Book launch of ”The Digital Public Domain: Foundations for an Open Culture”, Brussels, June 18th, 18:30-20:00

On Monday, June 18, MEP Amelia Andersdotter, along with her colleague MEP Ioannis Tsoukalas, is inviting you to attend the launch of the book ”The Digital Public Domain: Foundations for an Open Culture”, edited by Melanie Dulong de Rosnay and Juan Carlos De Martin as an output of the Communia Thematic Network.

The book is under a CC Attribution license and the PDF can be downloaded here.

”The Digital Public Domain: Foundations for an Open Culture”
18 June 2012
18:30 – 20:00
European Parliament, Brussels, ASP Main Hall
(Ground Floor, in front of the Newspapers Quiosque)

18:30 Welcome: MEP Amelia Andersdotter
18:35 Introduction: MEP Prof. Ioannis Tsoukalas
18:45 The Digital Public Domain – presentation by editors: Melanie Dulong & Juan Carlos De Martin
19:00 Q&A and Discussion / Cocktails
19:45 Closing remarks: MEP Amelia Andersdotter

If would like to attend the event and require access to the Parliament, please register with amelia.andersdotter-office@europarl.europa.eu before June 14, indicating your full name, date of birth and ID number.

More information on the book can be found on the Communia Association’s website.

Link to the invitation on Amelia Andersdotter’s blog.

Edit on 14 July 2012: a video interview of Anne-Catherine Lorrain, Juan Carlos De Martin and Melanie Dulong de Rosnay during the book launch event is available on YouTube. Thanks to Amelia Andersdotter’s team members Julia Reda, Edvinas Pauza and Tess Lindholm.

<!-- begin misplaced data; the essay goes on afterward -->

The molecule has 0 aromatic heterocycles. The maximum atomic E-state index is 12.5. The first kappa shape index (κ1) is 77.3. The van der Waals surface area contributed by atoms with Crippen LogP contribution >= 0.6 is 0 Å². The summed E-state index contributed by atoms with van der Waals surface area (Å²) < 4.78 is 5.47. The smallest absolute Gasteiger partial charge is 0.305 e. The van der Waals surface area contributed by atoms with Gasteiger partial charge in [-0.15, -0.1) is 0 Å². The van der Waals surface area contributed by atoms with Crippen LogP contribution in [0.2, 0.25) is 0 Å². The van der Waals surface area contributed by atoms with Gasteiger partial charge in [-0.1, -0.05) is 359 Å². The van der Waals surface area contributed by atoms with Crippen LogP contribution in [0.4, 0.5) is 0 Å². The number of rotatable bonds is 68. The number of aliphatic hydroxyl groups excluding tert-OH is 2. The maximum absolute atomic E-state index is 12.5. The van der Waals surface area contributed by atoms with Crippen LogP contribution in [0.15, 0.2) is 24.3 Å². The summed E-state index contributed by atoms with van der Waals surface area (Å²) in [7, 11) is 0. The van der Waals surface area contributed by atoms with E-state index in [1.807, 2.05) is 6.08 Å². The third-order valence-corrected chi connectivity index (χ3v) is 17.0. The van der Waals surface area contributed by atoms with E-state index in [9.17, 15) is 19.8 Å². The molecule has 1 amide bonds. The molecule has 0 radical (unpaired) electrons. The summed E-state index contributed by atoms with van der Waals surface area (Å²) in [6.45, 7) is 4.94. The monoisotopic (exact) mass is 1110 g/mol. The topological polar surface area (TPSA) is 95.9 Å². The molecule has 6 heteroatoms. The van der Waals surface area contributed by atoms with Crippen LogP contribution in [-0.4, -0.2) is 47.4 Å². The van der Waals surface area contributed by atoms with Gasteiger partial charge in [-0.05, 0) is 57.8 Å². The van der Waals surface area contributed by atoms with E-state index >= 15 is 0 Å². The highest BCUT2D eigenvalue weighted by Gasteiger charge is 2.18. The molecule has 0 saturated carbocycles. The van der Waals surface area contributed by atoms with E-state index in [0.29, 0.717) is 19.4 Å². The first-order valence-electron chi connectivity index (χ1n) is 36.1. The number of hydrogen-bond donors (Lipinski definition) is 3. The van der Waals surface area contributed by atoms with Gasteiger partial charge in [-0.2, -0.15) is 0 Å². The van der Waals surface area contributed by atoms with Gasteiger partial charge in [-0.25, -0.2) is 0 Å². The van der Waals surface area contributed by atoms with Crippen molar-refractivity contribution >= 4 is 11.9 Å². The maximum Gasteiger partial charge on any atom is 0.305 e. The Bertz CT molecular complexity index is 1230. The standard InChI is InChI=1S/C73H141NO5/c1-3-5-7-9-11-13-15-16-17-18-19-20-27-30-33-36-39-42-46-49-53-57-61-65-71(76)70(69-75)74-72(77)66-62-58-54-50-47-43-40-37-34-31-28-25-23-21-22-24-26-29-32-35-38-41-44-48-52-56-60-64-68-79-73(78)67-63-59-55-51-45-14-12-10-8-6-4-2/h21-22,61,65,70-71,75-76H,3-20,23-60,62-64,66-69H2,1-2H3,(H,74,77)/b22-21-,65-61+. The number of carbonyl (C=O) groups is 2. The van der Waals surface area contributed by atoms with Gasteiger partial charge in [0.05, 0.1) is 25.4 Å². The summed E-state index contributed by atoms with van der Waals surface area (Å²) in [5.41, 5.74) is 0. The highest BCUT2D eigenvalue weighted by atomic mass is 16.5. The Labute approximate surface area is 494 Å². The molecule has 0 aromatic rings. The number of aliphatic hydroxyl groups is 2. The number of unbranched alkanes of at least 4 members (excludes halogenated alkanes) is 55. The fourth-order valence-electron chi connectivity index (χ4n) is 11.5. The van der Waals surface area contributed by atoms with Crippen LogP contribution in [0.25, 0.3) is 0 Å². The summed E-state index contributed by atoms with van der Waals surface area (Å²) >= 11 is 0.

Public Domain Day in Paris, France, 26 January 2012

Creative Commons France organizes with Wikimedia France, the CNRS Institute for Communication Science and the Open Knowledge Foundation a public domain day in Paris, with members of organizations partnering for this event, Philippe Aigrain and Jérémie Zimmermann of la Quadrature du Net, Rémi Mathis of Wikimedia France, Lionel Maurel @calimaq and Tangui Morlier of Regards Citoyens.

Journée du domaine public
Jeudi 26 janvier de 18h à 21h
Institut des Sciences de la Communication du CNRS (ISCC)
Maison des Sciences de la Communication et de l’interdisciplinarité (MSCI)
20, rue Berbier du Mets 75013 Paris
Metro Gobelins

InfoSoc @ Ten

Ten years after the EU Directive on Copyright in the Information Society: Looking back and Looking Forward.

In may 2011 the directive 2001/29/EC of 22 may 2001 on copyright and related rights in the information society (also known as the ‘copyright’ or ‘infosoc’ directive) has turned 10.

To mark this (belated) birthday, the CRIDS (University of Namur) and the IViR (University of Amsterdam) jointly organize a conference in Brussels on the 13th of January 2012, with the collaboration of the European Parliament.

The overall objective of this event will be to assess the achievement of the objectives of the Information Society Directive and to discuss the next steps to undertake to promote creativity in the digital age. Has the Directive been a success? What is still missing to foster a thriving European market for cultural products and an inclusive knowledge society?

You can find the full programme of the one day conference here (PDF) and you can register (until the 4th of january) on the website of the CRIDS.

Public Domain Day 2012